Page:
Gender-related correlates and predictors of consistent condom use among young adult African-American women: A prospective analysis

G. M. Wingood, Ralph DiClemente

Research output: Contribution to journalArticle

Abstract

The present study examined the correlates of consistent condom use among African-American women and prospectively evaluated the stability of these significant variables to predict consistent condom use at 3-month follow-up. A sample of 128 African-American women, 18-29 years of age completed a baseline interview and 3 months later completed a similar follow-up interview (n = 100). Compared to women who were inconsistent condom users, women who were consistent condom users were more likely to: have high assertive communication skills (OR = 13), desire not becoming pregnant (OR = 8.6), have high sexual self-control over condom use (OR = 7.6), perceive having control over their partners' use of condoms (OR = 6.6), be younger (OR = 5.8), and report having a partner that was not committed to the relationship (OR = 3.3). Prospective analyses identified baseline level of condom use as the best predictor of condom use at 3-month follow-up. Women who were consistent condom users at baseline were 6.3 times as likely to be consistent condom users at 3-month follow-up. In conclusion, HIV prevention programmes for women need to be gender specific and need to be implemented before high-risk behaviours are established and may be more difficult to modify.

Original languageEnglish (US)
Pages (from-to)139-145
Number of pages7
JournalInternational Journal of STD and AIDS
Volume9
Issue number3
DOIs
StatePublished - Mar 13 1998

Fingerprint

Condoms
African Americans
Young Adult
Interviews
Risk-Taking
Communication
HIV

Keywords

  • African-American women
  • Condom use
  • Gender roles
  • HIV/AIDS

ASJC Scopus subject areas

  • Dermatology
  • Public Health, Environmental and Occupational Health
  • Pharmacology (medical)
  • Infectious Diseases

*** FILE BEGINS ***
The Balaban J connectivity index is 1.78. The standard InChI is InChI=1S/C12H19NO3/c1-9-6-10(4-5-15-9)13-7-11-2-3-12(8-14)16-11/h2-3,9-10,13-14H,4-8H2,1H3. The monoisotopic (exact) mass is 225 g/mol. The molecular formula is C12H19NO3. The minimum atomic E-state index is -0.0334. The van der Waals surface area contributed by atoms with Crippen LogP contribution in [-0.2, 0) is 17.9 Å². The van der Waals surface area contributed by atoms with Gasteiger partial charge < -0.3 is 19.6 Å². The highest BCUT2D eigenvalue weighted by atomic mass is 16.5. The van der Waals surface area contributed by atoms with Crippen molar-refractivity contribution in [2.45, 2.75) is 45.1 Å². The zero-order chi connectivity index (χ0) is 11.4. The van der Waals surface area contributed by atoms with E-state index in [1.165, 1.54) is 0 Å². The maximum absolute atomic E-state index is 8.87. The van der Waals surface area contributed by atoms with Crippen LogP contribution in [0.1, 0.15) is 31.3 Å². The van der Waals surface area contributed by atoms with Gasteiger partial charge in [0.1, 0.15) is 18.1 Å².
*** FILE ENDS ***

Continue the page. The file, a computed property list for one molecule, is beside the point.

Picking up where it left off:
Cite this

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title = "Gender-related correlates and predictors of consistent condom use among young adult African-American women: A prospective analysis",
abstract = "The present study examined the correlates of consistent condom use among African-American women and prospectively evaluated the stability of these significant variables to predict consistent condom use at 3-month follow-up. A sample of 128 African-American women, 18-29 years of age completed a baseline interview and 3 months later completed a similar follow-up interview (n = 100). Compared to women who were inconsistent condom users, women who were consistent condom users were more likely to: have high assertive communication skills (OR = 13), desire not becoming pregnant (OR = 8.6), have high sexual self-control over condom use (OR = 7.6), perceive having control over their partners' use of condoms (OR = 6.6), be younger (OR = 5.8), and report having a partner that was not committed to the relationship (OR = 3.3). Prospective analyses identified baseline level of condom use as the best predictor of condom use at 3-month follow-up. Women who were consistent condom users at baseline were 6.3 times as likely to be consistent condom users at 3-month follow-up. In conclusion, HIV prevention programmes for women need to be gender specific and need to be implemented before high-risk behaviours are established and may be more difficult to modify.",
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